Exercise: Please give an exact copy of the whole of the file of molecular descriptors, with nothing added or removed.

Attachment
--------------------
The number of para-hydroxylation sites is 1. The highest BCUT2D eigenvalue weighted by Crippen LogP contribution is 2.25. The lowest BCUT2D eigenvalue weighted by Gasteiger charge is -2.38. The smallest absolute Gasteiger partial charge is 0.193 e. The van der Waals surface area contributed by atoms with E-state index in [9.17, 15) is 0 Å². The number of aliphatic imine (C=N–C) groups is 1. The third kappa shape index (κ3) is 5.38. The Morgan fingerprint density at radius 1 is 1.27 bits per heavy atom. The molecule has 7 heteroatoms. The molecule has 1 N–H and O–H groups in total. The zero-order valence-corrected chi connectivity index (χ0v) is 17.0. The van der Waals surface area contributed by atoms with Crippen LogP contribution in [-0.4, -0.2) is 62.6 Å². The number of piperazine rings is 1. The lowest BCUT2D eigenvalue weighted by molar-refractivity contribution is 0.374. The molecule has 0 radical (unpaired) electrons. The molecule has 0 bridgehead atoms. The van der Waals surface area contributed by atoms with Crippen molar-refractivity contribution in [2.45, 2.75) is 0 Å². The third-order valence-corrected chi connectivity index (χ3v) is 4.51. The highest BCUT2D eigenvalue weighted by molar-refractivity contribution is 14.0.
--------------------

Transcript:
The number of para-hydroxylation sites is 1. The highest BCUT2D eigenvalue weighted by Crippen LogP contribution is 2.25. The lowest BCUT2D eigenvalue weighted by Gasteiger charge is -2.38. The smallest absolute Gasteiger partial charge is 0.193 e. The van der Waals surface area contributed by atoms with E-state index in [9.17, 15) is 0 Å². The number of aliphatic imine (C=N–C) groups is 1. The third kappa shape index (κ3) is 5.38. The Morgan fingerprint density at radius 1 is 1.27 bits per heavy atom. The molecule has 7 heteroatoms. The molecule has 1 N–H and O–H groups in total. The zero-order valence-corrected chi connectivity index (χ0v) is 17.0. The van der Waals surface area contributed by atoms with Crippen LogP contribution in [-0.4, -0.2) is 62.6 Å². The number of piperazine rings is 1. The lowest BCUT2D eigenvalue weighted by molar-refractivity contribution is 0.374. The molecule has 0 radical (unpaired) electrons. The molecule has 0 bridgehead atoms. The van der Waals surface area contributed by atoms with Crippen molar-refractivity contribution in [2.45, 2.75) is 0 Å². The third-order valence-corrected chi connectivity index (χ3v) is 4.51. The highest BCUT2D eigenvalue weighted by molar-refractivity contribution is 14.0.